[cairo] _cairo_pattern_acquire_surface_for_solid saga continues...

Behdad Esfahbod behdad at behdad.org
Wed Jun 18 18:02:28 PDT 2008


I hate to have to write this, but seems like that function is, umm,
broken again.  Happens for example with xrender missing or disabled.

I believe at least one bug is that here:

    /* Choose a surface to repaint/evict */
    surface = NULL;
    if (solid_surface_cache.size == MAX_SURFACE_CACHE_SIZE) {
        i = rand () % MAX_SURFACE_CACHE_SIZE;
        surface = solid_surface_cache.cache[i].surface;

        if (CAIRO_REFERENCE_COUNT_GET_VALUE (&surface->ref_count) == 1 &&
            _cairo_surface_is_similar (surface, dst, pattern->content))
            status = _cairo_surface_reset (surface);
            if (status)
                goto UNLOCK;

            status = _cairo_surface_paint (surface,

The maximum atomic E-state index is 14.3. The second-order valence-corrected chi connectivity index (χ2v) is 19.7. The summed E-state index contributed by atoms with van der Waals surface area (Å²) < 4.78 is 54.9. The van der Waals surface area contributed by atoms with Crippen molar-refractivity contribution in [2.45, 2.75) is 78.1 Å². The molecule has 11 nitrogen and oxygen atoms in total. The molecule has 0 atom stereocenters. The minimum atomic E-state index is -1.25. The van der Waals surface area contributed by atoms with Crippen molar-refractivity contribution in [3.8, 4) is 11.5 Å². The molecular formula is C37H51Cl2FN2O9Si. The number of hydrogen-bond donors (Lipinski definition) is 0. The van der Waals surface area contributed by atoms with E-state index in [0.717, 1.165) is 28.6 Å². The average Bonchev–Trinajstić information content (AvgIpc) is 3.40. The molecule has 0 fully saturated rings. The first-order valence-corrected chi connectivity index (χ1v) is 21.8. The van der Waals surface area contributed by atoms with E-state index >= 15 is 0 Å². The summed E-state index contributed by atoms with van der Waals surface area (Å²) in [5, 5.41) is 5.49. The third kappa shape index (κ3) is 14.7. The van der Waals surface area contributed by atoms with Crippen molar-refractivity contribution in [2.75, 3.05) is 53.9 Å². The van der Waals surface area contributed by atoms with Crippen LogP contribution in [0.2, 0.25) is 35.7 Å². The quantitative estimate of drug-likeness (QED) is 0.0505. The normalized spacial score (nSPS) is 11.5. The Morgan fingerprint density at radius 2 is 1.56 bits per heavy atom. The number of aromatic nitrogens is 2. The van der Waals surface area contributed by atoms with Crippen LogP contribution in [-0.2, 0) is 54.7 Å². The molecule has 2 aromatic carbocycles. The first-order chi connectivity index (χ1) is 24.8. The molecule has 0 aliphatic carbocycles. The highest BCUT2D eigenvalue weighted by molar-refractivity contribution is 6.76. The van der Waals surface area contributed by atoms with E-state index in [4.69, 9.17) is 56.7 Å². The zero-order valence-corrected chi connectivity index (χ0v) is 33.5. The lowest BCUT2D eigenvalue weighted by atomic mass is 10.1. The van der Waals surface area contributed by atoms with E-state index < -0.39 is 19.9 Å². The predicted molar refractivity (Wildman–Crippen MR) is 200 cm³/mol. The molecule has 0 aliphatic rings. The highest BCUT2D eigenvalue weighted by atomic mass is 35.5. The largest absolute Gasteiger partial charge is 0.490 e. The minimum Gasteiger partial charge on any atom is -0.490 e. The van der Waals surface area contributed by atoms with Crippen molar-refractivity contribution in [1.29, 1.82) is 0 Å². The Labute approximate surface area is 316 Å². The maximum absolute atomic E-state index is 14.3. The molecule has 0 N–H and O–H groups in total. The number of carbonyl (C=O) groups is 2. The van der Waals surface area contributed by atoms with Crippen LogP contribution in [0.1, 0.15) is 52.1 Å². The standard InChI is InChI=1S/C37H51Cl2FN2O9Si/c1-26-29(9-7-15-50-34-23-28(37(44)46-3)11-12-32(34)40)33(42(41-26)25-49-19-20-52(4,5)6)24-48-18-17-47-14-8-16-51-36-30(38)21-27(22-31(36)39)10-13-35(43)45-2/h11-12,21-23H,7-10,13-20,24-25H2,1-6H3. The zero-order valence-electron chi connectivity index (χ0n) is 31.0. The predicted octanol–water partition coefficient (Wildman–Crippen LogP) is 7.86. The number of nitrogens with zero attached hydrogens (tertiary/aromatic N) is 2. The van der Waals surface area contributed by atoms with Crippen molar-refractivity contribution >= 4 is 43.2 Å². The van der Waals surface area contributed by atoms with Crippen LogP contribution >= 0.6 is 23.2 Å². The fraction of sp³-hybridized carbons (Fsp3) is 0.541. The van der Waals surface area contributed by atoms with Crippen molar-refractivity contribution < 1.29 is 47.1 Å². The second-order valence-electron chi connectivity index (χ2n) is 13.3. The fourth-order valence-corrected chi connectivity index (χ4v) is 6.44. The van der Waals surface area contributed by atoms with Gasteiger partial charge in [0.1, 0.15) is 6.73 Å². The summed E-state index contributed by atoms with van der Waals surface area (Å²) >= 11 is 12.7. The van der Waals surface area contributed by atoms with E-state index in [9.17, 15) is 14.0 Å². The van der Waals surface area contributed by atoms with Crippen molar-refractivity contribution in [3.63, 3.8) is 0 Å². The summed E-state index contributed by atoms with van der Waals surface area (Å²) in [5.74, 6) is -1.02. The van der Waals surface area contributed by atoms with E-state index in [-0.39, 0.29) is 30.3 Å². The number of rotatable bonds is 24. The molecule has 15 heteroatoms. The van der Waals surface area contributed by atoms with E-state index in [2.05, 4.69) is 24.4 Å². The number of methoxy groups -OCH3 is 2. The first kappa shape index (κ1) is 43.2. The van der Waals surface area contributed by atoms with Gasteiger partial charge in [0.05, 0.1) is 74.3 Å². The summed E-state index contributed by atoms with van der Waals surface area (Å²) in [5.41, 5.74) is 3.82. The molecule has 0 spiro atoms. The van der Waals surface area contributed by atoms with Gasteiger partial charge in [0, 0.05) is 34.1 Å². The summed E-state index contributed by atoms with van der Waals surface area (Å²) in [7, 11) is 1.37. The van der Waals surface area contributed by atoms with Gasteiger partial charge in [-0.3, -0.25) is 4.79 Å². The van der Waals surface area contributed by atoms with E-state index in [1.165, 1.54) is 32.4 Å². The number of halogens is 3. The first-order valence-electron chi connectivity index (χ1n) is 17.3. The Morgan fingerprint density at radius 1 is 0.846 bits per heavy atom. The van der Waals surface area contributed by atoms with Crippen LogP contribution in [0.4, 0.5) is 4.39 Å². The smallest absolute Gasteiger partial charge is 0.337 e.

if (status)
                goto UNLOCK;
        } else {
            /* Unable to reuse, evict */
            cairo_surface_destroy (surface);

            surface = NULL;

You destroy the cached surface but can later bail out without erasing
the pointer from the cache.

I tried moving the destroy to where cache surface is assigned, but that
didn't quite help.  I now get a segfault instead of assert failure.

I wanted to debug further, but found it hard to motivate myself to fix
this caching scheme.  The reason is, the scheme was nice and good for
what it was designed for, which was "sharing" solid pattern surfaces.
But as time passed it became obvious that sharing is impossible, so the
current cache is pretty much just a "holdover" cache, but is not
implemented that way.  For example, surfaces remain in the cache even
when they are being returned.  Their ref count jumps up and they are
never used by the cache again until all non-cache references are
dropped, but they still take a slot in the cache.

I think we should rewrite it to be a simple holdover cache instead:
remove from the cache when using, and put it in the cache when not using



"Those who would give up Essential Liberty to purchase a little
 Temporary Safety, deserve neither Liberty nor Safety."
        -- Benjamin Franklin, 1759

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